How emotions are made

Lisa Feldman Barrett in Popular Science:

How_emotions_are_made.feldman_barrettFor my daughter’s twelfth birthday, we exploited the power of simulation (and had some fun) by throwing a “gross foods” party. When her guests arrived, we served them pizza doctored with green food coloring so the cheese looked like fuzzy mold, and peach gelatin laced with bits of vegetables to look like vomit. For drinks, we served white grape juice in medical urine sample cups. Everybody was exuberantly disgusted (it was perfect twelve-year-old humor), and several guests could not bring themselves to touch the food as they involuntarily simulated vile tastes and smells. The pièce de résistance, however, was the party game we played after lunch: a simple contest to identify foods by their smell. We used mashed baby food—peaches, spinach, beef, and so on—and artfully smeared it on diapers, so it looked exactly like baby poo. Even though the guests knew that the smears were food, several actually gagged from the simulated smell.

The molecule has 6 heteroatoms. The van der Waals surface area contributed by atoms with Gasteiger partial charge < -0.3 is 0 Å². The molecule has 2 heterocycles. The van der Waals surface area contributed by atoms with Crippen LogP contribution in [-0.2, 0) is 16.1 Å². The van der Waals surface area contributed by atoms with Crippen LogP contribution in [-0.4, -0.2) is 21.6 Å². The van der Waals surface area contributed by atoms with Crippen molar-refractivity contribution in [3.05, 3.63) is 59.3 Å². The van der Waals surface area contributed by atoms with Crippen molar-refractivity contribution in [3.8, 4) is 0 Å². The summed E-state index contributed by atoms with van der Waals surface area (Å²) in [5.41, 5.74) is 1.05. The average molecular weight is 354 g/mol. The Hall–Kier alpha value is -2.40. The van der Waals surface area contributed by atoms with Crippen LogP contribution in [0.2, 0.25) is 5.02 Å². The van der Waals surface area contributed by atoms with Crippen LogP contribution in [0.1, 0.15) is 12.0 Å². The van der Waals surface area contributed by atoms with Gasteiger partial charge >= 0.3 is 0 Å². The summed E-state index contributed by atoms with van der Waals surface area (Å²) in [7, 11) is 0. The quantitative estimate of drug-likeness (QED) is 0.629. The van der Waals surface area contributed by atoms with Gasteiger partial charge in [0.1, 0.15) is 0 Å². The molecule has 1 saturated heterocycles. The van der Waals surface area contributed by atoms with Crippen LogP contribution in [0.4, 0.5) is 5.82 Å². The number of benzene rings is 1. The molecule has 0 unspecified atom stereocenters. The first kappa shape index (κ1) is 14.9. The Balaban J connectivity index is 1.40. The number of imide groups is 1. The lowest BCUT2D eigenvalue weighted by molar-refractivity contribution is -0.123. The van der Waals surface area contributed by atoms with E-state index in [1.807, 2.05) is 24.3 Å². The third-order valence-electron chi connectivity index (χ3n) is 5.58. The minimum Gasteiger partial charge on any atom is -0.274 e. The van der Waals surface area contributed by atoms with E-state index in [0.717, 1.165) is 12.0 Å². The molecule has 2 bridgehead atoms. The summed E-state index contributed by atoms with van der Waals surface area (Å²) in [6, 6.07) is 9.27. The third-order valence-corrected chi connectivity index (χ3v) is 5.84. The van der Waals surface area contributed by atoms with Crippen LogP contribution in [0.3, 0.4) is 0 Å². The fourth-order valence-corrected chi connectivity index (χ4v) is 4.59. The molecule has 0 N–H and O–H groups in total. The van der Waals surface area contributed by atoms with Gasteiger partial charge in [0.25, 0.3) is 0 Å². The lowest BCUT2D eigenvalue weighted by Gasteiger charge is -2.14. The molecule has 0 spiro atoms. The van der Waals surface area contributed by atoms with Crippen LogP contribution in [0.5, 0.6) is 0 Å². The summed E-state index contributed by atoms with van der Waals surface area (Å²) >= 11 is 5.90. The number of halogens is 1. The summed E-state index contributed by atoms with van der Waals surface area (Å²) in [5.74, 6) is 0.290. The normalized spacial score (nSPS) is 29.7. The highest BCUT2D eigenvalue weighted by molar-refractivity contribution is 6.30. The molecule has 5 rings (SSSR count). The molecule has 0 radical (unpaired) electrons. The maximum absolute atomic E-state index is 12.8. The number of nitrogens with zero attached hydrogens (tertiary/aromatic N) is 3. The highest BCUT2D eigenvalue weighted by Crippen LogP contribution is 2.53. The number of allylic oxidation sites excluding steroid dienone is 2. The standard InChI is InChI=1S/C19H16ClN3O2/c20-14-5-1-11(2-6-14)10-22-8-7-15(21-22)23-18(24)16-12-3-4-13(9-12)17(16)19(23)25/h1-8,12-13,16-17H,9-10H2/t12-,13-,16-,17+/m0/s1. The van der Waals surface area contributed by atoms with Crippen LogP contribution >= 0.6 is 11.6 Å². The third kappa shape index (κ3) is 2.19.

Simulations are your brain’s guesses of what’s happening in the world. In every waking moment, you’re faced with ambiguous, noisy information from your eyes, ears, nose, and other sensory organs. Your brain uses your past experiences to construct a hypothesis—the simulation—and compares it to the cacophony arriving from your senses. In this manner, simulation lets your brain impose meaning on the noise, selecting what’s relevant and ignoring the rest.

More here.